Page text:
The lack of medical care or the lack of a proper diagnosis are also prevalent for the Black Community, and I've seen that firsthand here in the Los Angeles area. Last year when I sponsored a diabetes screening event at a local mall, I heard so many stories of how people weren't sure if they were diabetic after a clinic or hospital emergency room visit. Or they were discharged with a D-diagnosis, but without current information as to how to maintain their diabetes, where they could take diabetes classes, or even where they could seek support. The insidious nature of type 2 diabetes is never explained.
Interestingly, there are at least three or four clinics in the Los Angeles area specializing in diabetes and diabetic-related conditions, but smaller underfunded clinics for whatever reasons don't refer newly-diagnosed people with diabetes to these facilities. It's a mystery why that doesn't happen, but evidence of just what kind of systematic shortfalls exist in getting people with diabetes in the Black Community to where they can be best informed and take charge of their health.
A Shameful Secret
Much of the stigma surrounding diabetes is that it's still falsely recognized as a disease of the elderly, obese and lazy. Basically, it's a private shame. People are scolded by family members for eating too much and causing their diabetes. Of course, a well-informed person would know this is false and that blame is dangerous. Yet, diabetic myths prevail and current wisdom is lost. In turn, diabetics who need support will keep their condition secret from family members to their own detriment.
Really, all of these factors are closely tied to — if not directly a result of — the lack of information and education trickling into the community. That's a huge problem, especially when most people just live their lives each day and don't actively go out seeking resources and information about diabetes.
That is why I chose to do something about it.
In my advocacy, I work hard to help people in downtrodden communities get access to information that's widespread in more well-to-do areas. It's no secret that type 2 diabetics, especially Blacks and other minorities, are not utilizing the Internet as an information resource as much as others are. Internet access can be difficult when there are other pressing responsibilities and so much of what's available in the DOC (Diabetes Online Community) and just online in general about health isn't what these people turn to. With little change, communities still rely on outdated information for their care, and maintenance.
To reach this population, we all need to look at new and innovative ways of educating and informing. Just a couple ways I'm using are service announcements on local Black radio stations, writing articles for Black newspapers, putting diabetes factoids and tips in church flyers, standing on street corners with signs, and being a part of wellness fairs. I've also worked on contacting local Black fraternities, sororities, and charity groups society organizations about hosting information seminars on diabetes or doing email blasts to their membership. These all are simple ways we can help get the word out to the Black Community that needs help in living with and understanding diabetes.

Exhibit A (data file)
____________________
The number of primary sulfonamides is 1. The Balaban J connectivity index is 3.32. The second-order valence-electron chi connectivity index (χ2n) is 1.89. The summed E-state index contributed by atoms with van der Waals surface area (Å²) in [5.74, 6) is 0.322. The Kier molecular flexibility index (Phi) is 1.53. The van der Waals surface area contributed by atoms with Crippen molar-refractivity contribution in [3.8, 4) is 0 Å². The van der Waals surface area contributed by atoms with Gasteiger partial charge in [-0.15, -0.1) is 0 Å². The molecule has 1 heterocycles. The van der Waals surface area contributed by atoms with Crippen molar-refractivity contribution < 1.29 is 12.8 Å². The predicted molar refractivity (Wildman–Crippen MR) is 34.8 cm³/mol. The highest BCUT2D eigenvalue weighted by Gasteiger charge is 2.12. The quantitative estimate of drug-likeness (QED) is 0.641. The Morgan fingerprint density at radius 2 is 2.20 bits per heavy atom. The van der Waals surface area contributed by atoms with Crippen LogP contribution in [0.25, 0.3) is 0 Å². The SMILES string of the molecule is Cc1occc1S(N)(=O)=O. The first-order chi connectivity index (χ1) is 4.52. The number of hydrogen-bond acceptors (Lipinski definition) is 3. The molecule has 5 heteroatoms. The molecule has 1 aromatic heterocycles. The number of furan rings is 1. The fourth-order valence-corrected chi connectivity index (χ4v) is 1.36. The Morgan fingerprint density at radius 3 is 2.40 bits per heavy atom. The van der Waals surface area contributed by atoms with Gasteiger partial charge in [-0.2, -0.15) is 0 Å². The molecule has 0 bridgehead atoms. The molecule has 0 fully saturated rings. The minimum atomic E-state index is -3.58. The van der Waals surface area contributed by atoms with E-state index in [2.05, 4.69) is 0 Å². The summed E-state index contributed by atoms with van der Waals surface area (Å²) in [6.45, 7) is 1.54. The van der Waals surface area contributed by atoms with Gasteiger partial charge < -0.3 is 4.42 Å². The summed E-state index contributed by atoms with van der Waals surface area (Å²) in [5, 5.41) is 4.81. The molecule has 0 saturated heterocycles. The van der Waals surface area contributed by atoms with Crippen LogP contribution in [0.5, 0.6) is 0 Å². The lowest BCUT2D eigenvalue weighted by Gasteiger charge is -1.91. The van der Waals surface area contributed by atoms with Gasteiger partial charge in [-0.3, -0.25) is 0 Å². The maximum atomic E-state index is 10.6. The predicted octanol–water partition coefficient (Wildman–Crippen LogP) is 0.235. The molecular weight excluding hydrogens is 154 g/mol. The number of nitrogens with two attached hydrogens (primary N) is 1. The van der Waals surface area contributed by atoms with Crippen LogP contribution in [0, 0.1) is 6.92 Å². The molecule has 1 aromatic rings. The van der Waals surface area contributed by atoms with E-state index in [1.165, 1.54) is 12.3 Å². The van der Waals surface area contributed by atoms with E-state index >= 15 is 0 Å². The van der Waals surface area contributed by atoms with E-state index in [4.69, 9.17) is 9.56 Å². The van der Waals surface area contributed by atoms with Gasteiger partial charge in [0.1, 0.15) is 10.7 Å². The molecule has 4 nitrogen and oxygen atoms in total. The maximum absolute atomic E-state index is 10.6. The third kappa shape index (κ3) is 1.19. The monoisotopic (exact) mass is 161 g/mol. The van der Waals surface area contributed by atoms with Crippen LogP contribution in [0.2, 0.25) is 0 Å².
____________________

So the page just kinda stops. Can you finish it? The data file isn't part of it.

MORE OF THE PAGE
"Mostly, whatever we do, it has to involve making type 2 diabetes not as scary. Not such a 'this is my fault and my life is over' self-judgment. We have to take a new message to more people who see it that way now."
— Chrystal Leary, on changing attitudes about diabetes in the Black Community
For me, that's also why I chose to start blogging and using my website, Sexydiabetic.com, to help get this information out there into the world. Sending the right message about diabetes is so important.
On Healthy Aging & Changing
Personally, I never saw my diabetes as a hindrance on my life, but a new chapter. Think of it this way: Actor Burt Reynolds was considered a very sexy man in the 70's and then he got older, but who he became was all influenced by those younger years. That is my view on diabetes -- I was young and vibrant, now I am getting older and things have changed in large part because of who I am. My habits, work schedules, sleep deprivation, ethnicity, sedentary lifestyle contributed to my development of diabetes. I am not ashamed, it's just who I am now! Diabetes is a part of me and it makes me into who I am.
That's why I tell people diabetes is a life experience. Everything that I do I must be mindful of how my actions may affect my diabetic condition, but that is all a part of being human and aging. This is just natural and nothing to be ashamed of!
Thank you for your ingenuity in reaching out to those who need a helping hand, Chrystal! We love your message that any type of diabetes isn't a death sentence and doesn't have to be so scary -- that it can actually be "sexy," depending on how we look at it!